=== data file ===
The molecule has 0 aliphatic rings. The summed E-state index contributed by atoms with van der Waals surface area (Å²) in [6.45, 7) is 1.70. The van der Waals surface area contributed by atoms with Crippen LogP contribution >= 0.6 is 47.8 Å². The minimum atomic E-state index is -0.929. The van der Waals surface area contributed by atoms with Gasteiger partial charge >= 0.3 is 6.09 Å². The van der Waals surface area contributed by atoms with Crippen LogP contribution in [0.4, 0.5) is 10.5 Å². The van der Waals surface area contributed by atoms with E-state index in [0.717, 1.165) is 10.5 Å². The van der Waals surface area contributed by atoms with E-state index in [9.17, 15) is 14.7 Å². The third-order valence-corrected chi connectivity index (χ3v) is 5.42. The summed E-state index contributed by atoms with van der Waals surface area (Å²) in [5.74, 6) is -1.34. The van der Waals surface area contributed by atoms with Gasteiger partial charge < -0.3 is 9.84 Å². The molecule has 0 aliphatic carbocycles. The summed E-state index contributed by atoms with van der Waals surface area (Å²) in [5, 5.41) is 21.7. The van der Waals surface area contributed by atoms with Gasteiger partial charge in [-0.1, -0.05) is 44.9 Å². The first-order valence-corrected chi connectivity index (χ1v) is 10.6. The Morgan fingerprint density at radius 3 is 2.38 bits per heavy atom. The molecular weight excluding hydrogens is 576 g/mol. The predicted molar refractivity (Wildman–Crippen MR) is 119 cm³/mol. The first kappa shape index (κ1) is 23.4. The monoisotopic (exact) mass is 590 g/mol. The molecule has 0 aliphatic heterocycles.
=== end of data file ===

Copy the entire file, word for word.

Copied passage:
The molecule has 0 aliphatic rings. The summed E-state index contributed by atoms with van der Waals surface area (Å²) in [6.45, 7) is 1.70. The van der Waals surface area contributed by atoms with Crippen LogP contribution >= 0.6 is 47.8 Å². The minimum atomic E-state index is -0.929. The van der Waals surface area contributed by atoms with Gasteiger partial charge >= 0.3 is 6.09 Å². The van der Waals surface area contributed by atoms with Crippen LogP contribution in [0.4, 0.5) is 10.5 Å². The van der Waals surface area contributed by atoms with E-state index in [0.717, 1.165) is 10.5 Å². The van der Waals surface area contributed by atoms with E-state index in [9.17, 15) is 14.7 Å². The third-order valence-corrected chi connectivity index (χ3v) is 5.42. The summed E-state index contributed by atoms with van der Waals surface area (Å²) in [5.74, 6) is -1.34. The van der Waals surface area contributed by atoms with Gasteiger partial charge < -0.3 is 9.84 Å². The molecule has 0 aliphatic carbocycles. The summed E-state index contributed by atoms with van der Waals surface area (Å²) in [5, 5.41) is 21.7. The van der Waals surface area contributed by atoms with Gasteiger partial charge in [-0.1, -0.05) is 44.9 Å². The first-order valence-corrected chi connectivity index (χ1v) is 10.6. The Morgan fingerprint density at radius 3 is 2.38 bits per heavy atom. The molecular weight excluding hydrogens is 576 g/mol. The predicted molar refractivity (Wildman–Crippen MR) is 119 cm³/mol. The first kappa shape index (κ1) is 23.4. The monoisotopic (exact) mass is 590 g/mol. The molecule has 0 aliphatic heterocycles.